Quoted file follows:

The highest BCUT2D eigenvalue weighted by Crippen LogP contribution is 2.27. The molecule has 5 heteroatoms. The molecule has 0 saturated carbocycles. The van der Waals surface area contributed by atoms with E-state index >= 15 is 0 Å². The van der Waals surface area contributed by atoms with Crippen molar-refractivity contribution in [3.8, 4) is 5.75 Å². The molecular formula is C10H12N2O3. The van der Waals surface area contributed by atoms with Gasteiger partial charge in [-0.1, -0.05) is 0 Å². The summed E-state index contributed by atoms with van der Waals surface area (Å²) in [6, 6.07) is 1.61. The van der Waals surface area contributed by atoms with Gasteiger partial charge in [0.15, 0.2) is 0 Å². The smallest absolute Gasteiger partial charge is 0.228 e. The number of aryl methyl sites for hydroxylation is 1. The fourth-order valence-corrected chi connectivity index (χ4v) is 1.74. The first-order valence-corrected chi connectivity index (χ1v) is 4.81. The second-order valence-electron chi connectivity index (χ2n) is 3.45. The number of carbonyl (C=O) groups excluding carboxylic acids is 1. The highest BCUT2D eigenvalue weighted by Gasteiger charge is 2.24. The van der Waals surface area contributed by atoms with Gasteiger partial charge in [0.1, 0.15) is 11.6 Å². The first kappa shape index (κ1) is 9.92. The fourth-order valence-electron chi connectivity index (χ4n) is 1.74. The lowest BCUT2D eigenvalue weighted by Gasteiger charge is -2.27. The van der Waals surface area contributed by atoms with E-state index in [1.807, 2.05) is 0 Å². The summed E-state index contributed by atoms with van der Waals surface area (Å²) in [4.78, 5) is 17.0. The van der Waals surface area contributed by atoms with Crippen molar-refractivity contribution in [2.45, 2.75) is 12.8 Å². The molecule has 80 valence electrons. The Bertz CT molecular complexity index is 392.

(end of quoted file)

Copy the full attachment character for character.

The highest BCUT2D eigenvalue weighted by Crippen LogP contribution is 2.27. The molecule has 5 heteroatoms. The molecule has 0 saturated carbocycles. The van der Waals surface area contributed by atoms with E-state index >= 15 is 0 Å². The van der Waals surface area contributed by atoms with Crippen molar-refractivity contribution in [3.8, 4) is 5.75 Å². The molecular formula is C10H12N2O3. The van der Waals surface area contributed by atoms with Gasteiger partial charge in [-0.1, -0.05) is 0 Å². The summed E-state index contributed by atoms with van der Waals surface area (Å²) in [6, 6.07) is 1.61. The van der Waals surface area contributed by atoms with Gasteiger partial charge in [0.15, 0.2) is 0 Å². The smallest absolute Gasteiger partial charge is 0.228 e. The number of aryl methyl sites for hydroxylation is 1. The fourth-order valence-corrected chi connectivity index (χ4v) is 1.74. The first-order valence-corrected chi connectivity index (χ1v) is 4.81. The second-order valence-electron chi connectivity index (χ2n) is 3.45. The number of carbonyl (C=O) groups excluding carboxylic acids is 1. The highest BCUT2D eigenvalue weighted by Gasteiger charge is 2.24. The van der Waals surface area contributed by atoms with Gasteiger partial charge in [0.1, 0.15) is 11.6 Å². The first kappa shape index (κ1) is 9.92. The fourth-order valence-electron chi connectivity index (χ4n) is 1.74. The lowest BCUT2D eigenvalue weighted by Gasteiger charge is -2.27. The van der Waals surface area contributed by atoms with E-state index in [1.807, 2.05) is 0 Å². The summed E-state index contributed by atoms with van der Waals surface area (Å²) in [4.78, 5) is 17.0. The van der Waals surface area contributed by atoms with Crippen molar-refractivity contribution in [2.45, 2.75) is 12.8 Å². The molecule has 80 valence electrons. The Bertz CT molecular complexity index is 392.